Excel Roundup 20151123

In this week’s roundup, get file creation dates, plan for Thanksgiving, create icons with number formatting, and much more.

Excel Roundup http://blog.contextures.com/

1. Get File Dates

Last week was the 15th anniversary of the Contextures website, and I wanted to know how old my earliest sample files were. You can download my latest sample file, which has a macro that lists all the files in a folder, with all its properties, including the Content Created date.

2. Power Query

Don’t miss it! The last Power Query course for 2015 starts tomorrow — November 24th. The live online course is led by experts Ken Puls and Miguel Escobar. Click here for registration details.

And if you can’t make it to the course (it might be full by now), their new book, M is for (Data) Monkey, is available now. The print version comes out next month (pre-order on Amazon).

3. Create Icons With Custom Formats

Jordan Goldmeier shows how to use custom number formatting to create icons on a dashboard. This won’t slow down your workbook, like conditional formatting will, but it has fewer formatting options.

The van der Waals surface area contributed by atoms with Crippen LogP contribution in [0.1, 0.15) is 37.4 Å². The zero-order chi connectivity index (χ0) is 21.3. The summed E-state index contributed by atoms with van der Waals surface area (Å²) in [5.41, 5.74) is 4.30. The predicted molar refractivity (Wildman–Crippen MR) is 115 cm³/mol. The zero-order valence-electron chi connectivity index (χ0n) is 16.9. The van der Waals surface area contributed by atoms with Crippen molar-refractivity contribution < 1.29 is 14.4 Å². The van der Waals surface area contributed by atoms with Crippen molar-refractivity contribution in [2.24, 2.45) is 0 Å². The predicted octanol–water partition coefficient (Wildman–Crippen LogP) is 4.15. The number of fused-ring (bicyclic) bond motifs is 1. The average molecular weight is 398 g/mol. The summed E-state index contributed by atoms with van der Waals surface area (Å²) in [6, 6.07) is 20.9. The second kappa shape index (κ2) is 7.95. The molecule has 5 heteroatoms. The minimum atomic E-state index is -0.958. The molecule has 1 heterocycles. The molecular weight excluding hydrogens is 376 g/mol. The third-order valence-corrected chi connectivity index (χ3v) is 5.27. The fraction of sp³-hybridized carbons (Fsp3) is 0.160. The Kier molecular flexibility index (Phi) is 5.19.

4. Plan for Thanksgiving

The Internet is all excited about the spreadsheet that this guy’s mom uses to plan for Thanksgiving dinner. If you’d rather use Excel, there’s a Holiday Dinner Planner on my website. It’s not as colourful, but it does have a Gantt chart!

5. Office 2016 Review

Zack Barresse has been using Office 2016 for a while now, and posted his review of the new features. Some things, including the pivot table changes, are Good, and he is undecided about several other new features, like One-click forecasting. Zack would be pleased to know that I turned his blog post into an Excel table, so I could filter his scores. ;-)

And if you’d like to hear more from Zack, he was interviewed on Jon Michaloudis’ Excel podcast last week.

6. Excel Tips on Twitter

If you like quick Excel tips, Kevin Lehrbass recommends that you follow a few Excel people on Twitter. He especially enjoys the tips from Bill Jelen and Tom Urtis, and shares a few examples of their helpful tweets.

7. Excel Humour

Finally, for a bit of spreadsheet humour, you can see what people are saying about Excel, in my weekly collection of tweets. Here’s one of my favourite tweets from this week’s collection.

twitter20151120b

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Excel Roundup http://blog.contextures.com/

 

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